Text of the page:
Yeah, that Core unit isn’t going to be something you can lug around, but this is a great example of a laptop that can be a gaming unit when you want to play games, while also giving you portability when you want to move around.
The Razer Blade Stealth, up for preorders, starts at $999 and goes up to $1,599, and will start shipping at the end of January. Razer hasn’t yet said how much the Core will cost or when it goes on sale, but we can expect an announcement on this soon.
Intel and Segway came together to show what is possibly the coolest robot at CES this year. Meet the Segway Robot. It’s partly a Segway, so you can zoom around without walking, but when you aren’t using it for transport, it turns in a cool little robot! And it has a fun, likable personality, not like the humanoid bots you’ll be scared of.
Now this robot has “eyes” in the form of 3D depth-sensing cameras and a fisheye tracking camera, which let it navigate without needing input. This robot is also connected to the Internet, so you can move it around with your phone. And this robot has a camera of its own, so it’s kind of your personal photographer too, and it has voice controls.
What’s nice is that it’s built using an open platform, so other developers can easily add “arms” and other attachments or applications to make it do even more than it already can.
Perhaps the best technology showcased at CES was targeted at those who weren’t even at CES: children.
Lego launched WeDo 2.0, a robotics educational kit for kids in elementary school. It combines the fun of the Lego-building process with simple logic programming. With this, Lego is advancing its participation in STEM education after the NXT Mindstorms kit.
The WeDo Education Kit has all the pieces, sensors, and motors you will need, along with freely downloadable software that works on iPad, Android, Windows and Mac. The software is easy enough for children of that age to use, and the blocks and pieces are safety-checked thoroughly.
The kit encourages students to build robots or learn basic coding. My favorite bit was where Lego said there is no “right way” to build the robot, and so students are free to get creative with their designs. The Lego WeDo 2.0 starts at $159.95 for the core set and can already be ordered.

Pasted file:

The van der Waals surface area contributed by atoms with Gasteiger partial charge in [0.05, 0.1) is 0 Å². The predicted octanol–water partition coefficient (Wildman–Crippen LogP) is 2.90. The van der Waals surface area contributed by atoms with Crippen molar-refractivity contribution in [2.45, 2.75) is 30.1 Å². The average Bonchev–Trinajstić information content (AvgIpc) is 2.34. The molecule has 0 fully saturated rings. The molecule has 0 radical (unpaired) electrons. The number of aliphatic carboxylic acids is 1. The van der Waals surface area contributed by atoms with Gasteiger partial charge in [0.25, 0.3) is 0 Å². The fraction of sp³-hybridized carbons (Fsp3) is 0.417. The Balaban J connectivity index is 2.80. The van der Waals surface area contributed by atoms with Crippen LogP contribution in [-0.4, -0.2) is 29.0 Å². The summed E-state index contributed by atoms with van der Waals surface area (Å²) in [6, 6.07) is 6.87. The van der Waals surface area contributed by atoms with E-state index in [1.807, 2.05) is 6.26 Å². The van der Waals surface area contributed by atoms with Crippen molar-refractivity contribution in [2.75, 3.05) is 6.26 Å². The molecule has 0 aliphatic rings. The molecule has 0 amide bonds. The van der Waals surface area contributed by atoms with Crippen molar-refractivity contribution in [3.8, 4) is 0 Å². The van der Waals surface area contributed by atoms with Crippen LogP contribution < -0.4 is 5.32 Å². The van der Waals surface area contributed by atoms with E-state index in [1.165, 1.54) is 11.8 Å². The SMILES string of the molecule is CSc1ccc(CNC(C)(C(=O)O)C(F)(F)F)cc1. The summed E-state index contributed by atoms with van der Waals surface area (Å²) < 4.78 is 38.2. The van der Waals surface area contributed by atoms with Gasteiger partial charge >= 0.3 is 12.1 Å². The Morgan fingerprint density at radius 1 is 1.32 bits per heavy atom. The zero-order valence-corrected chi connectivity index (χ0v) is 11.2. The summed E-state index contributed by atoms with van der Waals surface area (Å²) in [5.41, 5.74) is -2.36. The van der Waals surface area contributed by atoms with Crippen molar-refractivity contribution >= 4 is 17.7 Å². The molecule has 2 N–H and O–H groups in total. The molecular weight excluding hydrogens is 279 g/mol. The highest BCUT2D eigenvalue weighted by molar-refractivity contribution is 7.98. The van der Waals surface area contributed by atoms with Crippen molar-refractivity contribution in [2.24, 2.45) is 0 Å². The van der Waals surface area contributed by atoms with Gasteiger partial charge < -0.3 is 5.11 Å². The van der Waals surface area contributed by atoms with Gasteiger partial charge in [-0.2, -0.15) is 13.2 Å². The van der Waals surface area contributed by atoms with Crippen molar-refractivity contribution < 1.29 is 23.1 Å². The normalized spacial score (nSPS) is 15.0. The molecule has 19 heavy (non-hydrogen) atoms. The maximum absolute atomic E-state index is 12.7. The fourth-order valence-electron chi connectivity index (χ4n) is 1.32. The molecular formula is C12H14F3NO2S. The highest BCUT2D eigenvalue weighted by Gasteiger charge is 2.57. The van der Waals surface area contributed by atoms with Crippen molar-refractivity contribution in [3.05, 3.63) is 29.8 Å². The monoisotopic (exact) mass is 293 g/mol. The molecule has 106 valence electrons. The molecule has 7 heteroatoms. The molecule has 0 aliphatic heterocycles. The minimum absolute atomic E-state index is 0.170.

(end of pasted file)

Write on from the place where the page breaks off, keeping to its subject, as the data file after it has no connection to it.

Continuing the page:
6. Carl Zeiss Smart Glasses
2016 may or may not be realistic for this one, but it’s so awesome that it can’t be ignored. The much-vaunted Google Glass project is great, but you can’t escape looking like you’re wearing something strange and funny. At CES, optics giant Carl Zeiss showed how to make it fashionable with the Carl Zeiss Smart Glasses.
Much like Google Glass, what you get is a heads-up display on a pair of glasses — but there’s no bulky, futuristic-looking unit here. Instead, the arms of the glasses house the machinery, while an OLED display sits at the intersection of the arm and the lens. Using the curve of the glasses, the OLED display is able to show you information in a way that’s both noticeable and natural.
No word on price or availability yet, but hey, considering how much involvement Carl Zeiss has in the world of technology, I’m optimistic about this one!
Which CES Gadgets Impressed You?
This isn’t a full rundown of all the cool tech at CES 2016, but these are gadgets which we are more likely to see this year rather than in the distant future.
If you’ve been following CES 2016 and found some great tech that wowed you, share with us in the comments. It can be anything from the new Parrot drone to the self-driving Ehang copter. We’d love to hear about all of the great showcases that wowed you!